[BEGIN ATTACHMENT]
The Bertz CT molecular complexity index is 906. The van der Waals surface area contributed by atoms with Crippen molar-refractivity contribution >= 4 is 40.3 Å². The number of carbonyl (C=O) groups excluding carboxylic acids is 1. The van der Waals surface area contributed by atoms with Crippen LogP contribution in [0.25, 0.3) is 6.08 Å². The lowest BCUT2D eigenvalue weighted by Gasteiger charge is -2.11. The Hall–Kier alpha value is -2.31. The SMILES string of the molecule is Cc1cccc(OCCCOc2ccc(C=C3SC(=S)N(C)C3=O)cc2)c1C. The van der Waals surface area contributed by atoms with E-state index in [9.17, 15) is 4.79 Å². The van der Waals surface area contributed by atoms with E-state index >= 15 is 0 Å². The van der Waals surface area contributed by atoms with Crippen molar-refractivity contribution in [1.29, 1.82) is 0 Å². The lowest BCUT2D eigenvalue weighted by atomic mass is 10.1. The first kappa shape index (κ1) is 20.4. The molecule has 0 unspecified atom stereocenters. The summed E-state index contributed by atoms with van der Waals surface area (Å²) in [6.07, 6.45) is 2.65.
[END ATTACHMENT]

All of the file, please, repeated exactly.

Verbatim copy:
The Bertz CT molecular complexity index is 906. The van der Waals surface area contributed by atoms with Crippen molar-refractivity contribution >= 4 is 40.3 Å². The number of carbonyl (C=O) groups excluding carboxylic acids is 1. The van der Waals surface area contributed by atoms with Crippen LogP contribution in [0.25, 0.3) is 6.08 Å². The lowest BCUT2D eigenvalue weighted by Gasteiger charge is -2.11. The Hall–Kier alpha value is -2.31. The SMILES string of the molecule is Cc1cccc(OCCCOc2ccc(C=C3SC(=S)N(C)C3=O)cc2)c1C. The van der Waals surface area contributed by atoms with E-state index in [9.17, 15) is 4.79 Å². The van der Waals surface area contributed by atoms with E-state index >= 15 is 0 Å². The van der Waals surface area contributed by atoms with Crippen molar-refractivity contribution in [1.29, 1.82) is 0 Å². The lowest BCUT2D eigenvalue weighted by atomic mass is 10.1. The first kappa shape index (κ1) is 20.4. The molecule has 0 unspecified atom stereocenters. The summed E-state index contributed by atoms with van der Waals surface area (Å²) in [6.07, 6.45) is 2.65.